Judith Neilson unveils her sculptural $14.75 million residential warehouse wonderland to enliven Chippendale
Judith Neilson, the founder of the White Rabbit Collection, one of the world's most significant collections of Chinese contemporary art, has lodged a $6.78 million residential dwelling development application for her recently acquired $7,975,000 Chippendale warehouse.
The $14.75 million O’Connor Street warehouse project was formerly the Simona fashion headquarters now set directly opposite the upcoming Central Park precinct.
The warehouse last sold in 1988 for $1.32 million when bought by the family company headed then by designer Inge Fonagy and her late husband, George, who founded Simona in 1963.
The three-storey building has 1,375 square metres of warehouse space, plus the adjoining Dick Street 220-square-metre car park holding.
Neilson’s renovation seeks to replace the dowdy warehouse façade with a walled sculptural display “alive to the changes wrought by light, shade, sun and cloud”.
It seeks to add a “unique backdrop” to the Frasers-Sekusui House Central Park residential precinct under construction across the road.
The William Smart design – currently before Sydney City Council – has been dubbed Indigo Slam.
The application to Sydney City Council says the warehouse will be instilled with a sculptural quality of its public streetside facade to “actively participate in the reinvigoration of Chippendale as an urban environment”.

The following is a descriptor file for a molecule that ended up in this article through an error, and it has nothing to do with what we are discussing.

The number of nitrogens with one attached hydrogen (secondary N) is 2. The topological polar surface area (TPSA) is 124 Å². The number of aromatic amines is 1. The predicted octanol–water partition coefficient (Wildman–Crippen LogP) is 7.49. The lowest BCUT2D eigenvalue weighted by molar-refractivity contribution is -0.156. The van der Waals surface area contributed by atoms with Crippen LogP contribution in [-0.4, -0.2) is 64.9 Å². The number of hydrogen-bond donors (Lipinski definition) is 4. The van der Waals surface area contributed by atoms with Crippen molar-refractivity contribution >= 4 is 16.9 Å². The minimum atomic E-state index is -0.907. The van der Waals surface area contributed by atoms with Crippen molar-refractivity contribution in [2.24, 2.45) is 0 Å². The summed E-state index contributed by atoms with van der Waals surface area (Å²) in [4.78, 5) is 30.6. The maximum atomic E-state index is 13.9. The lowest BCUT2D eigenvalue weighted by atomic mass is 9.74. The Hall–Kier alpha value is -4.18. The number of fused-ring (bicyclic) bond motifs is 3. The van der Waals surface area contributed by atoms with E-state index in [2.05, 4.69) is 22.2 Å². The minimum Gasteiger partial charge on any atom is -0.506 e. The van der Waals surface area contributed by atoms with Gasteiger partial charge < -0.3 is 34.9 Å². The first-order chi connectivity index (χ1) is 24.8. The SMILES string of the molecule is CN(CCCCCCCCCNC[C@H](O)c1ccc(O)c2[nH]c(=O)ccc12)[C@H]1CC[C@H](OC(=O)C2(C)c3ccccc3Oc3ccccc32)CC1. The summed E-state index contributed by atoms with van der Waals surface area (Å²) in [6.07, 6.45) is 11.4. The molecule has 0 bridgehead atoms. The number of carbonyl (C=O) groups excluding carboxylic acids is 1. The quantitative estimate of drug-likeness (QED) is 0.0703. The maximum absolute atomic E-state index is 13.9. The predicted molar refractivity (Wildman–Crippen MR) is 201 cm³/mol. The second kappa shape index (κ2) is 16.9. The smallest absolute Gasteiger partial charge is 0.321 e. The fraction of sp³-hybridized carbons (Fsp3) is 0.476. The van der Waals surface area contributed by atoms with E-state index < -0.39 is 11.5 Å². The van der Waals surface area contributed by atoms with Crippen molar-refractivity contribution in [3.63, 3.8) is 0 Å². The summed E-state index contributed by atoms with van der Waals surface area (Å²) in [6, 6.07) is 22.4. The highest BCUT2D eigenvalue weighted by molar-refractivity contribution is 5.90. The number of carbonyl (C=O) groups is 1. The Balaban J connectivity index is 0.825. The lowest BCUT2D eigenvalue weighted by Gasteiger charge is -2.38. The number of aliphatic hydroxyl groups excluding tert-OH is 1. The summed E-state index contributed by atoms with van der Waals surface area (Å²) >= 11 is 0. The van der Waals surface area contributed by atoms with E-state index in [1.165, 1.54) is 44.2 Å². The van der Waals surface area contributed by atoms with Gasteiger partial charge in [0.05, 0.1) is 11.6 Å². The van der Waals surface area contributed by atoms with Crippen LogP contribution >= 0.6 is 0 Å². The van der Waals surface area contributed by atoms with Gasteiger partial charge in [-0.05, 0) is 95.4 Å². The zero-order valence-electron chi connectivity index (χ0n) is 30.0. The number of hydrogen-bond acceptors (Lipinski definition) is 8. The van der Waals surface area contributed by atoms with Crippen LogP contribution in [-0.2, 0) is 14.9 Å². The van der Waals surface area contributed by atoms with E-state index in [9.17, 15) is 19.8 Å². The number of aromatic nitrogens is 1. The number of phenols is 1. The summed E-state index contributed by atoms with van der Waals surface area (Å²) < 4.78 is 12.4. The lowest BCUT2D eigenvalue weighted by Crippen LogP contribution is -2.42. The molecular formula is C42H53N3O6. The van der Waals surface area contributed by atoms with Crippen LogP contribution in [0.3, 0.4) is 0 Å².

William Smart’s submission to the council says the intention was to provide the new urban park with a piece of interesting architecture on its southern flank, as a unique backdrop to public life.
To be environmentally sustainable the building will have thick masonry walls and recessed windows to provide natural light without excessive heat gain.
Arrays of photovoltaic cells will be placed on the roof, allowing the building to generate much of its own power independently and sustainably.Click to enlarge
It comes with four bedrooms with ensuites, second-floor living and entertainment area, plus courtyard garden, lift, ground floor studio and guest quarters above the garage.
It’s currently mostly open plan with soaring high ceiling and minimal pillars with a glass façade across its 26-metre frontage.
Her White Rabbit Gallery is just 50 metres away, a converted former knitting factory on Balfour Street, which has four floors of exhibition space as well as a theatrette, a library and a teahouse. It cost her $4.6 million in 2007.
Now spanning three generations, Simona will continue the tradition of creating classic garments for women of all ages at a nearby Ultimo.
Shortly after Neilson bought the warehouse, her daughter Beau bought her own 310-square-metre warehouse nearby for $3.1 million.
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